[Every Thanksgiving, my family marks the day with a tradition we call the “Gratitude Tree.” Each person in our extended family brings an ornament to represent what they are grateful for. Whether you are are 4 or 80, you get to hang it on a Christmas tree and share your reflection. This year I’m celebrating Thanksgiving in Atlanta, so as my family hangs my ornament for me, I will share my reflections here.]
Since last Thanksgiving, I have been increasingly grateful for my academic and faith community at Candler School of Theology. My mom gave us a theme this year, and asked us all to reflect on one moment we can’t forget from the last year.
I remember prayers, laments, and praises. I remember actions, vigils, and protests. I remember discussions, lectures, and chapels.
I remember holding hands in prayer after the Ferguson non-indictment. I remember my classmate hugging her nine year old and crying because she was afraid for him to grow up as a black man in this culture. I remember lying on the ground outside our chapel for a “die-in” as students from across Emory’s campus proclaimed Black Lives Matter, lamenting the violence against black and brown bodies.
I remember tears of joy when a snowstorm, and then cloudy drugs, postponed the execution of Kelly Gissendaner. I remember vigils at the Georgia Capitol and calls to the governor to ask for mercy and true justice. I remember tears of grief as our community mourned the state’s decision to kill Kelly, despite her beautiful example of redemption and despite the damage the death penalty causes to all of us.
I remember students, staff, and faculty signing their name to urge grocery chains to treat the farmworkers who pick our tomatoes with dignity. I remember so much joy and celebration when we learned all of our friends could marry the person they loved. I remember professors giving us space in class to lament and process recent terror attacks and discuss a Christian response of love. I remember each time the news portrayed attitudes of fear, hatred, xenophobia, and hostility, my Facebook page was filled with the voices of my community, calling for peace, non-violence, love, and hospitality in the name of Christ.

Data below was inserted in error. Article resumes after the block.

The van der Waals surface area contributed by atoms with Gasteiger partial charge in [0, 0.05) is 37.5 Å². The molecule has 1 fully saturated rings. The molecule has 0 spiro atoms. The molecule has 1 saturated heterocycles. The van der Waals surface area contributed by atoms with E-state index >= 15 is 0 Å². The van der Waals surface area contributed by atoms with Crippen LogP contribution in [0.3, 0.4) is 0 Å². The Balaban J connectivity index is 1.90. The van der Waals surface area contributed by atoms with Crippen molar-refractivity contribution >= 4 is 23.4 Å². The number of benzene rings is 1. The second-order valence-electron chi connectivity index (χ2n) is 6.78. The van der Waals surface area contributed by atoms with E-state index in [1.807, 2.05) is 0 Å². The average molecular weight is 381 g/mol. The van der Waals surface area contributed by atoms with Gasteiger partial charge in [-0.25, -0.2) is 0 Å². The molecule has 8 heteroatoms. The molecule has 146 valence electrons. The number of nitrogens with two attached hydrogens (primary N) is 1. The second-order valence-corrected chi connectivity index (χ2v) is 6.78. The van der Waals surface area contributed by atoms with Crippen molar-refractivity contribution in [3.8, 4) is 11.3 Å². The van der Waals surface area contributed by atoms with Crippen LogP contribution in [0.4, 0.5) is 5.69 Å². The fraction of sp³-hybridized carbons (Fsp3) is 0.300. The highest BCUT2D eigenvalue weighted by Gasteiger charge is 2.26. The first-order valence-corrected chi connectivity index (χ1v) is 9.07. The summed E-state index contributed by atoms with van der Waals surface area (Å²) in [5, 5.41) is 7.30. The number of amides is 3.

This community has been a safe place to learn and process. This community has lifted up diverse voices. This community has challenged my comfort. This community has encouraged me to speak up.
I don’t always know how to speak when our public discourse is so filled with division. The media favors the extremes and we too often feed into that polarizing rhetoric. Too often I remain silent to avoid this.
Yet my silence is a sign of my privilege, because no matter if I speak or not my life stays safe and comfortable. While I am quiet, others are suffering. And I realize I am being transformed by God through this community and this unique academic experience. I’m being shaped to go into the world and proclaim the gospel. So I must speak up to share what I'm learning.
I’m learning from my classmates - different denominations, races, and identities. I’m learning from my church - mostly white folks who are loving their refugee neighbors. I’m learning from my professors - people committed to the church and its ongoing vitality.
So I’m grateful for all the moments that have transformed me this year - the moments that have challenged me, inspired me, and encouraged me and are shaping me to go into the world and proclaim the gospel.
I’m grateful to be surrounded by a community that reveals God to me.
...The God of love, peace, mercy, and justice. The God who calls us to love our neighbor and our enemy. The God who made each of us in God’s divine image. The God who is always on the side of the hurting and the vulnerable. The God who desires flourishing and abundant life for all people.
...The God who dwelt among us as in the person Jesus Christ, the Word made flesh. Jesus, who taught us not the way of vengeance or violence, but of turning the other cheek and giving up your life for others. Jesus, who ate meals with the marginalized and had no place to lay his head. Jesus, who was born during a genocide, fled as a refugee, and was executed as a criminal by the government. Jesus, who rose again to give hope and new life.
...The God who remains present among us in the Holy Spirit. The Holy Spirit, who dwells in all of us, who prays for us when we lack works, who comforts in suffering, and who is making all things new.
Mother and Father God, Savior Jesus Christ, and Holy Spirit. Creator, Redeemer, Sustainer...I pray that You will continue to transform me every day, so I might serve you and live according to your will.
- Sophie Callahan